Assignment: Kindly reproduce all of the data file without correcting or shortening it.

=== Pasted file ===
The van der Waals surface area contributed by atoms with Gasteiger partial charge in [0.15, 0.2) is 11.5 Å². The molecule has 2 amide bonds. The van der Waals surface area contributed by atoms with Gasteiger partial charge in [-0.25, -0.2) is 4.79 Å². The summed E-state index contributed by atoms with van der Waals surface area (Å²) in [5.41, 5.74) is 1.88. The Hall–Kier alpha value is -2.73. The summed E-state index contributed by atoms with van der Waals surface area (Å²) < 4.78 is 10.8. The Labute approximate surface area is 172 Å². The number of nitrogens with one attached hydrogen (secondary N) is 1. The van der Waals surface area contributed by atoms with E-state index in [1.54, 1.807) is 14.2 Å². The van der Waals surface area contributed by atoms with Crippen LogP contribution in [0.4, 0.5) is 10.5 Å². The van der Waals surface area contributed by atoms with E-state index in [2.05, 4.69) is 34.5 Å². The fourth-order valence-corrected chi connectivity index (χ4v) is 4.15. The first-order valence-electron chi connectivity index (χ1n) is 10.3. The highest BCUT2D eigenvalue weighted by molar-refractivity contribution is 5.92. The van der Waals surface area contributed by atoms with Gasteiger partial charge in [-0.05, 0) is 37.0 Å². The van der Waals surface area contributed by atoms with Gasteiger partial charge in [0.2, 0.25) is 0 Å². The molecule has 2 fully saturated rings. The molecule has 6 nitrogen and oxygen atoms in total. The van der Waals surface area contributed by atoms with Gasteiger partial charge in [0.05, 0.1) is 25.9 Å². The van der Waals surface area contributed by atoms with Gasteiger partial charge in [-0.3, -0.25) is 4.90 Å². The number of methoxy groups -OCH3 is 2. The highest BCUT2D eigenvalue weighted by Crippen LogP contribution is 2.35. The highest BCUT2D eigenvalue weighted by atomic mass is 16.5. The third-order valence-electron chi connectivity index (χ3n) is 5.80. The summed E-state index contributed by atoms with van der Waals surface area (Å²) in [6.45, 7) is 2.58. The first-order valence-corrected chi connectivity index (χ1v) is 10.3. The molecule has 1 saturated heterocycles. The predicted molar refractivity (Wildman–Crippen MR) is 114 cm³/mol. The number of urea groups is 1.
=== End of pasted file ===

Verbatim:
The van der Waals surface area contributed by atoms with Gasteiger partial charge in [0.15, 0.2) is 11.5 Å². The molecule has 2 amide bonds. The van der Waals surface area contributed by atoms with Gasteiger partial charge in [-0.25, -0.2) is 4.79 Å². The summed E-state index contributed by atoms with van der Waals surface area (Å²) in [5.41, 5.74) is 1.88. The Hall–Kier alpha value is -2.73. The summed E-state index contributed by atoms with van der Waals surface area (Å²) < 4.78 is 10.8. The Labute approximate surface area is 172 Å². The number of nitrogens with one attached hydrogen (secondary N) is 1. The van der Waals surface area contributed by atoms with E-state index in [1.54, 1.807) is 14.2 Å². The van der Waals surface area contributed by atoms with Crippen LogP contribution in [0.4, 0.5) is 10.5 Å². The van der Waals surface area contributed by atoms with E-state index in [2.05, 4.69) is 34.5 Å². The fourth-order valence-corrected chi connectivity index (χ4v) is 4.15. The first-order valence-electron chi connectivity index (χ1n) is 10.3. The highest BCUT2D eigenvalue weighted by molar-refractivity contribution is 5.92. The van der Waals surface area contributed by atoms with Gasteiger partial charge in [-0.05, 0) is 37.0 Å². The van der Waals surface area contributed by atoms with Gasteiger partial charge in [0.2, 0.25) is 0 Å². The molecule has 2 fully saturated rings. The molecule has 6 nitrogen and oxygen atoms in total. The van der Waals surface area contributed by atoms with Gasteiger partial charge in [0.05, 0.1) is 25.9 Å². The van der Waals surface area contributed by atoms with Gasteiger partial charge in [-0.3, -0.25) is 4.90 Å². The number of methoxy groups -OCH3 is 2. The highest BCUT2D eigenvalue weighted by Crippen LogP contribution is 2.35. The highest BCUT2D eigenvalue weighted by atomic mass is 16.5. The third-order valence-electron chi connectivity index (χ3n) is 5.80. The summed E-state index contributed by atoms with van der Waals surface area (Å²) in [6.45, 7) is 2.58. The first-order valence-corrected chi connectivity index (χ1v) is 10.3. The molecule has 1 saturated heterocycles. The predicted molar refractivity (Wildman–Crippen MR) is 114 cm³/mol. The number of urea groups is 1.